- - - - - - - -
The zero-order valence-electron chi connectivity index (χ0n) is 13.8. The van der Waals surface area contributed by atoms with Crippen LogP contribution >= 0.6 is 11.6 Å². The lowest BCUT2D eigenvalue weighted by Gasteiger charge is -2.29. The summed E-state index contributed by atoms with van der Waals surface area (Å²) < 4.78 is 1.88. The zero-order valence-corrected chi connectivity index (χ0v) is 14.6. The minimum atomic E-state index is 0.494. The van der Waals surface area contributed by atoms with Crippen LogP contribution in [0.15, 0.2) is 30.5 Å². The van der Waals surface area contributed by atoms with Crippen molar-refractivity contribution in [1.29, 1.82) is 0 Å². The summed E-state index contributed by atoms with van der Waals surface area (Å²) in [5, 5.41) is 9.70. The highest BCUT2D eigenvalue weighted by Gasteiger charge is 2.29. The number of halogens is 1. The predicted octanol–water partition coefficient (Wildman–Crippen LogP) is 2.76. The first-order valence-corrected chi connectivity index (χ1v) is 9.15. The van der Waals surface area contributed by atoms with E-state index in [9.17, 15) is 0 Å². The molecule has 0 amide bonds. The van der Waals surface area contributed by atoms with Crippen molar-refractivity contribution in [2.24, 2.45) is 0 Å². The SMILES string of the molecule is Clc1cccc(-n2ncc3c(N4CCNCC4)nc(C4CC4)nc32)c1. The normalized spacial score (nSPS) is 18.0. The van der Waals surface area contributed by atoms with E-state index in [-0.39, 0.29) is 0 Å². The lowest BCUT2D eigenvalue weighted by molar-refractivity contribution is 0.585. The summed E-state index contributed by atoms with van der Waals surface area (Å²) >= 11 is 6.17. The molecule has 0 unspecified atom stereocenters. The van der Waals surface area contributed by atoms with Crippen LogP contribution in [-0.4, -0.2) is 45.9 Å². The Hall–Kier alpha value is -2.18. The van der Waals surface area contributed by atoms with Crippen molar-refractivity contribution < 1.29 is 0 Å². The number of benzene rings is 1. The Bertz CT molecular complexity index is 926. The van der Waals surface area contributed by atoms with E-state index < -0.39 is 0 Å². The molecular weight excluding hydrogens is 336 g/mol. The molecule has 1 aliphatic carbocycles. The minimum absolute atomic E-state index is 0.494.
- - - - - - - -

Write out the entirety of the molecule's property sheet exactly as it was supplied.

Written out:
The zero-order valence-electron chi connectivity index (χ0n) is 13.8. The van der Waals surface area contributed by atoms with Crippen LogP contribution >= 0.6 is 11.6 Å². The lowest BCUT2D eigenvalue weighted by Gasteiger charge is -2.29. The summed E-state index contributed by atoms with van der Waals surface area (Å²) < 4.78 is 1.88. The zero-order valence-corrected chi connectivity index (χ0v) is 14.6. The minimum atomic E-state index is 0.494. The van der Waals surface area contributed by atoms with Crippen LogP contribution in [0.15, 0.2) is 30.5 Å². The van der Waals surface area contributed by atoms with Crippen molar-refractivity contribution in [1.29, 1.82) is 0 Å². The summed E-state index contributed by atoms with van der Waals surface area (Å²) in [5, 5.41) is 9.70. The highest BCUT2D eigenvalue weighted by Gasteiger charge is 2.29. The number of halogens is 1. The predicted octanol–water partition coefficient (Wildman–Crippen LogP) is 2.76. The first-order valence-corrected chi connectivity index (χ1v) is 9.15. The van der Waals surface area contributed by atoms with E-state index in [9.17, 15) is 0 Å². The molecule has 0 amide bonds. The van der Waals surface area contributed by atoms with Crippen molar-refractivity contribution in [2.24, 2.45) is 0 Å². The SMILES string of the molecule is Clc1cccc(-n2ncc3c(N4CCNCC4)nc(C4CC4)nc32)c1. The normalized spacial score (nSPS) is 18.0. The van der Waals surface area contributed by atoms with E-state index in [-0.39, 0.29) is 0 Å². The lowest BCUT2D eigenvalue weighted by molar-refractivity contribution is 0.585. The summed E-state index contributed by atoms with van der Waals surface area (Å²) >= 11 is 6.17. The molecule has 0 unspecified atom stereocenters. The van der Waals surface area contributed by atoms with Crippen LogP contribution in [-0.4, -0.2) is 45.9 Å². The Hall–Kier alpha value is -2.18. The van der Waals surface area contributed by atoms with Crippen molar-refractivity contribution < 1.29 is 0 Å². The number of benzene rings is 1. The Bertz CT molecular complexity index is 926. The van der Waals surface area contributed by atoms with E-state index < -0.39 is 0 Å². The molecular weight excluding hydrogens is 336 g/mol. The molecule has 1 aliphatic carbocycles. The minimum absolute atomic E-state index is 0.494.